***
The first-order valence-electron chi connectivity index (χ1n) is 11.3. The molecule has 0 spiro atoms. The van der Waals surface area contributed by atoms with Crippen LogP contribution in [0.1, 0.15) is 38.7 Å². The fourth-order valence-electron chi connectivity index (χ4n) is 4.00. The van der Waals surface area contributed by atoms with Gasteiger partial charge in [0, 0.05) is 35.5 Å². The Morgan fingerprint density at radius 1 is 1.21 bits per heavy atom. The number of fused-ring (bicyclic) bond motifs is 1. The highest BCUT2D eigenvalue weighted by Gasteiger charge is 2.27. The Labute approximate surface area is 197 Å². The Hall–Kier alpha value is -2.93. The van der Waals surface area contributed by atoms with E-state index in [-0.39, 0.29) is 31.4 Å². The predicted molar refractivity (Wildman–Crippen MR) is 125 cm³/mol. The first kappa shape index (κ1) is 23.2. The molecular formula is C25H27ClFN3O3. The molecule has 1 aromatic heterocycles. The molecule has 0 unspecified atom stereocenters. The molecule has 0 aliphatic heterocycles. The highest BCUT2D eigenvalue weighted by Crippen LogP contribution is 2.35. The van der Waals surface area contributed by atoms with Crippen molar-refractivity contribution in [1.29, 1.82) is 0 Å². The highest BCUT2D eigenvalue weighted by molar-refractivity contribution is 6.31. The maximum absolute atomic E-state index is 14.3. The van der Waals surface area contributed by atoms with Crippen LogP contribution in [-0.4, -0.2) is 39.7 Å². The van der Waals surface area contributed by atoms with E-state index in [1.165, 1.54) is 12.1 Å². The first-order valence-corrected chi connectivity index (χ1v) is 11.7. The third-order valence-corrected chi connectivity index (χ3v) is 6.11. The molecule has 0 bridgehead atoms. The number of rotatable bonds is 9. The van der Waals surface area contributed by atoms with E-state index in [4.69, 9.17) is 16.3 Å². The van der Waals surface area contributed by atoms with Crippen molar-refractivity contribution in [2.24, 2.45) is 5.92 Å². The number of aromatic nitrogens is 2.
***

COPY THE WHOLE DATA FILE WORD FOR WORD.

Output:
The first-order valence-electron chi connectivity index (χ1n) is 11.3. The molecule has 0 spiro atoms. The van der Waals surface area contributed by atoms with Crippen LogP contribution in [0.1, 0.15) is 38.7 Å². The fourth-order valence-electron chi connectivity index (χ4n) is 4.00. The van der Waals surface area contributed by atoms with Gasteiger partial charge in [0, 0.05) is 35.5 Å². The Morgan fingerprint density at radius 1 is 1.21 bits per heavy atom. The number of fused-ring (bicyclic) bond motifs is 1. The highest BCUT2D eigenvalue weighted by Gasteiger charge is 2.27. The Labute approximate surface area is 197 Å². The Hall–Kier alpha value is -2.93. The van der Waals surface area contributed by atoms with E-state index in [-0.39, 0.29) is 31.4 Å². The predicted molar refractivity (Wildman–Crippen MR) is 125 cm³/mol. The first kappa shape index (κ1) is 23.2. The molecular formula is C25H27ClFN3O3. The molecule has 1 aromatic heterocycles. The molecule has 0 unspecified atom stereocenters. The molecule has 0 aliphatic heterocycles. The highest BCUT2D eigenvalue weighted by Crippen LogP contribution is 2.35. The van der Waals surface area contributed by atoms with Crippen molar-refractivity contribution in [1.29, 1.82) is 0 Å². The highest BCUT2D eigenvalue weighted by molar-refractivity contribution is 6.31. The maximum absolute atomic E-state index is 14.3. The van der Waals surface area contributed by atoms with Crippen LogP contribution in [-0.4, -0.2) is 39.7 Å². The van der Waals surface area contributed by atoms with E-state index in [1.165, 1.54) is 12.1 Å². The first-order valence-corrected chi connectivity index (χ1v) is 11.7. The third-order valence-corrected chi connectivity index (χ3v) is 6.11. The molecule has 0 bridgehead atoms. The number of rotatable bonds is 9. The van der Waals surface area contributed by atoms with E-state index in [4.69, 9.17) is 16.3 Å². The van der Waals surface area contributed by atoms with Crippen molar-refractivity contribution in [2.24, 2.45) is 5.92 Å². The number of aromatic nitrogens is 2.